Melbourne vet Robert Gropel is physically okay but emotionally devastated after being discharged from a hospital in Kathmandu just days after his wife died while descending Mt Everest.

Gropel will now focus on retrieving the body of his wife, Melbourne University lecturer Marisa Strydom, from the mountain. His parents, Heinz and Patricia, are in Nepal after flying from Melbourne. He has been discharged from hospital and still has some minor residual [altitude sickness]," Patricia Gropel said by email. "But he is physically okay."

Since last Thursday, four people have died on the peak, including a Sherpa. Rescue efforts are ongoing for two other missing climbers. "Everest is a mountain of extremes," Jon Kedrowski - a geographer and climber who summited Mt Everest in 2012 when 10 climbers died - told CNN. "At altitude, the body deteriorates on a certain level."

Gropel, who is too distressed to talk to news outlets, suffered from fluid in the lungs and swelling of the brain during the fatal expedition that claimed the life of his 34-year-old wife as well as Dutch climber Eric Arnold. Gropel was evacuated by helicopter.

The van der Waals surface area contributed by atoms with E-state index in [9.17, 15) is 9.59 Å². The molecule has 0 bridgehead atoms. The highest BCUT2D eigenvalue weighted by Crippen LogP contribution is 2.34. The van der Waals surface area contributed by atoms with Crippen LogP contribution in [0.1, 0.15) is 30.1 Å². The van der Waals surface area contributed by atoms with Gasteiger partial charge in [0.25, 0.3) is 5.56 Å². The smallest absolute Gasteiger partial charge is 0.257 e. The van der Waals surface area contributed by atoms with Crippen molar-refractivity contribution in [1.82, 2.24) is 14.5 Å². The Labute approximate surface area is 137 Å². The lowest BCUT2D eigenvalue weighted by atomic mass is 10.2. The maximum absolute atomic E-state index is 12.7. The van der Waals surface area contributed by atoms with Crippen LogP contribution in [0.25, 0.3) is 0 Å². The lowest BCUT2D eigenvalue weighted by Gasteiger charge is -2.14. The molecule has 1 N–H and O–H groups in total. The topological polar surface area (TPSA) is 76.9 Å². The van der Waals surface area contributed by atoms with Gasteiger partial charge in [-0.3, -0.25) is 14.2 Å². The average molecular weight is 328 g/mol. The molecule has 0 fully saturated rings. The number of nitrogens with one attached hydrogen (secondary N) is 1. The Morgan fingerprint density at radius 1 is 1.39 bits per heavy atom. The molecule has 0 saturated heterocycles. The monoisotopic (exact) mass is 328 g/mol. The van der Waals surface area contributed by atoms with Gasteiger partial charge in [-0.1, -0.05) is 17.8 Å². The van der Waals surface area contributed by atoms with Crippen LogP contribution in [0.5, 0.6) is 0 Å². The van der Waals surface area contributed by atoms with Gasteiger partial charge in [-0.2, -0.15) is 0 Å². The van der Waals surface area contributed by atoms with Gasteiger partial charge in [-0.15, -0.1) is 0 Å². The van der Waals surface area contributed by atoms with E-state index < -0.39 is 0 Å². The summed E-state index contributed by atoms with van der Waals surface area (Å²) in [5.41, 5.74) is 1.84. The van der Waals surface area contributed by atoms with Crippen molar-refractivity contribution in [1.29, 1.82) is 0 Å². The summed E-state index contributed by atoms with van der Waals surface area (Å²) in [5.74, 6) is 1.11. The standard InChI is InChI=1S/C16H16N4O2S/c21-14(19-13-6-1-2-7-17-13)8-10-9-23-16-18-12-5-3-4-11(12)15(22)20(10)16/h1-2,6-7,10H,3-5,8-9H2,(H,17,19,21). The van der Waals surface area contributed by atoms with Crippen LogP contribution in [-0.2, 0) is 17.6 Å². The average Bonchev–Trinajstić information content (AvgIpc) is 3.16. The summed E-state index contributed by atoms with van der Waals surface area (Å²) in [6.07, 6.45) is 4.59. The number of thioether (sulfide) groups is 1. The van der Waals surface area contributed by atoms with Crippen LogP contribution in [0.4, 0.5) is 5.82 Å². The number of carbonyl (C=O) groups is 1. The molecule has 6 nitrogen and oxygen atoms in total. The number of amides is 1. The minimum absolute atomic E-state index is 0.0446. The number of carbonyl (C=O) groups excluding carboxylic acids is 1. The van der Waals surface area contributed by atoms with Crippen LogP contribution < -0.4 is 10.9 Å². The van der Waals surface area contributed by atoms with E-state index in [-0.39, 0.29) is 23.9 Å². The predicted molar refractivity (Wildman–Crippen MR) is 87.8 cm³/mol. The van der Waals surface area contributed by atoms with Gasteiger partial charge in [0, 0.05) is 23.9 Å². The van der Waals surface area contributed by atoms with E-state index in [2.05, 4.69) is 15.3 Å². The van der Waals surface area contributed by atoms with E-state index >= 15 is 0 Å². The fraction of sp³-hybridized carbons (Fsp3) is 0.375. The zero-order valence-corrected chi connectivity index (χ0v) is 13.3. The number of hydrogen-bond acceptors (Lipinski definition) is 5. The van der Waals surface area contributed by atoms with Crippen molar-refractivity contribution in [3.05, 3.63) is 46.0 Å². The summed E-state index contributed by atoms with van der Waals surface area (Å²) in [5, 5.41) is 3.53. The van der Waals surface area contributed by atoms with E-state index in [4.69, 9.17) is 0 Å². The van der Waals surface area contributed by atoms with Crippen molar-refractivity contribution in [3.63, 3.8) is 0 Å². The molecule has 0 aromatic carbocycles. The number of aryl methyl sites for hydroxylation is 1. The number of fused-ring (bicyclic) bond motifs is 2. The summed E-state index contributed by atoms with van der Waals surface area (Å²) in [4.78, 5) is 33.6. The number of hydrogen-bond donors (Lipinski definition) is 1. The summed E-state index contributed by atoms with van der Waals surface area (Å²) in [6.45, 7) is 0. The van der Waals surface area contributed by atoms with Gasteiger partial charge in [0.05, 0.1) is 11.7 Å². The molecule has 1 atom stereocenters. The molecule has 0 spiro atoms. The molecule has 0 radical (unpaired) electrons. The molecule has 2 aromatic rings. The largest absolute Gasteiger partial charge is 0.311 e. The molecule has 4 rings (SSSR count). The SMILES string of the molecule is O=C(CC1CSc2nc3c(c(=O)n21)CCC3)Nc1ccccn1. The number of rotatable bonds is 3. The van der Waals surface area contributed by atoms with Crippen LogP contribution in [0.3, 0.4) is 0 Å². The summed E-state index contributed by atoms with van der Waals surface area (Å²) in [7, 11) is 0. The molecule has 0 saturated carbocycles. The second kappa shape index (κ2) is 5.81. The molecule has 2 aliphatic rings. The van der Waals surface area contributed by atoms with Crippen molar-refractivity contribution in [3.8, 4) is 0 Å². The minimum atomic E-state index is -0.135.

Expedition leader Arnold Coster has detailed what happened during the trek in a Facebook post.

"On May 20 our apparently perfect-looking summit push turned into disaster," he wrote of the expedition organised by Seven Summit Treks.

Everyone summited except Strydom who decided to turn around just above the South Summit at 8am because of fatigue.

She and [Eric] Arnold both died during the descent, Coster said.

"At the moment we are assembling a rescue team to try to retrieve the bodies.

"These tragic events numbed the whole team and our thoughts are with their family and friends."